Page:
Plus, of course, some companies that stay open 365 days per year may not allow their workers to take every holiday off.

Not everyone can take off whenever they want

Teachers in the U.S. are generally off for the summer and it’s expected they’ll take their vacations during that time frame. For them to request vacation time off during the rest of the year, especially for days at a time, may be very difficult. The same goes for kids in school – if they can’t get an excused absence from classes, their respective families won’t be vacationing when school is in session, either.

Other people work for companies that are closed for, let’s say, 2 weeks per year…a certain time frame in the summer, around Christmas, whatever – and that’s when they expect their employees to take their vacation time. The rest of the year, it has to be a big thing – wedding, funeral, bar mitzvah, etc. – to get extra time off.

OMG, the crowds!

Have you ever vacationed at any of the Disney parks the week between Christmas and New Year’s Day? Or gone to Mecca during the Hajj, or the Holy Land at Easter or Christmas time? What about spending time at the beach during the Fourth of July week? Or vacationed pretty much ANYWHERE in the U.S. during the summer? Crazy crowded right?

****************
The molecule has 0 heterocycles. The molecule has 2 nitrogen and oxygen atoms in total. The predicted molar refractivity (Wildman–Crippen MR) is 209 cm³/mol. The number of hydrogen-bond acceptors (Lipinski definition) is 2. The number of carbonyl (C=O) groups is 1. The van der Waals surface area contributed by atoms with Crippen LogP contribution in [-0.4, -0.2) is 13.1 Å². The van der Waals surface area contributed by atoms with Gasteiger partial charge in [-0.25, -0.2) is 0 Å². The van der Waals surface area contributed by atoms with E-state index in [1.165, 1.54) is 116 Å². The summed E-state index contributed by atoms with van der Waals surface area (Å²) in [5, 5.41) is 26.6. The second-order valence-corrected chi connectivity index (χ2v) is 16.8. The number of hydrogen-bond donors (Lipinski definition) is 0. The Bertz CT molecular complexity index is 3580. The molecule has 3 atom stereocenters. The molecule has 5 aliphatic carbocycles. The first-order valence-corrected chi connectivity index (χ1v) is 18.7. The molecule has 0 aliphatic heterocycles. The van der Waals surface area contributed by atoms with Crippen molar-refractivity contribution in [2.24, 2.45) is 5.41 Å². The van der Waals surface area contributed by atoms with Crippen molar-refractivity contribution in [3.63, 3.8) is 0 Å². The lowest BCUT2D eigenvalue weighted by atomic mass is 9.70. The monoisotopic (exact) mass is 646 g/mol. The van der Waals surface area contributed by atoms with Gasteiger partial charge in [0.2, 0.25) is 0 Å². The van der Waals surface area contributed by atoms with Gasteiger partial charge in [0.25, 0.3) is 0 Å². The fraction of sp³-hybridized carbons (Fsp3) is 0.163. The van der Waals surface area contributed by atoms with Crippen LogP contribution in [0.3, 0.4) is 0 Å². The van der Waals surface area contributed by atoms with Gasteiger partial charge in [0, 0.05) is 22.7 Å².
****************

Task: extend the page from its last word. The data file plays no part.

That’s because so many other people have the same ideas as you…kids are off from school, there may be a federal holiday in there so you use one less vacation day, some workers may be off for the summer, the weather may be great during a certain time of year, there’s a religion tie-in, etc.

If you don’t have a choice, well, I get it and I feel for you. But if you think mingling with a bajillion like-minded people for X number of days – potentially in really hot, humid weather (depending on the where and when), just to save one measly vacation day, is a good thing, well, you do you. 😉

In conclusion

This so-called “hack” isn’t new. Heck, I was piggybacking vacations to holidays off back in the 80s, and I’m sure people were doing it LONG before then, as well. But similar schemes were also suggested for 2022 (Cosmopolitan, Daily Mail [theirs was a UK version]), 2021 (Conde Nast Traveller, Women’s Health Magazine), 2020 (ABC, Huffington Post), etc.

It’s a good idea in theory. But in practice? Welp, as the good blog says, Your Mileage May Vary.

Feature Photo: Miniature couple relaxing at beach with Out of office text by Marco Verch under Creative Commons 2.0

Want to comment on this post? Great! Read this first to help ensure it gets approved.

Want to sponsor a post, write something for Your Mileage May Vary, or put ads on our site? Click here for more info.

Like this post? Please share it! We have plenty more just like it and would love it if you decided to hang around and sign up to get emailed notifications of when we post.

Whether you’ve read our articles before or this is the first time you’re stopping by, we’re really glad you’re here and hope you come back to visit again!

This post first appeared on Your Mileage May Vary

Leave a Comment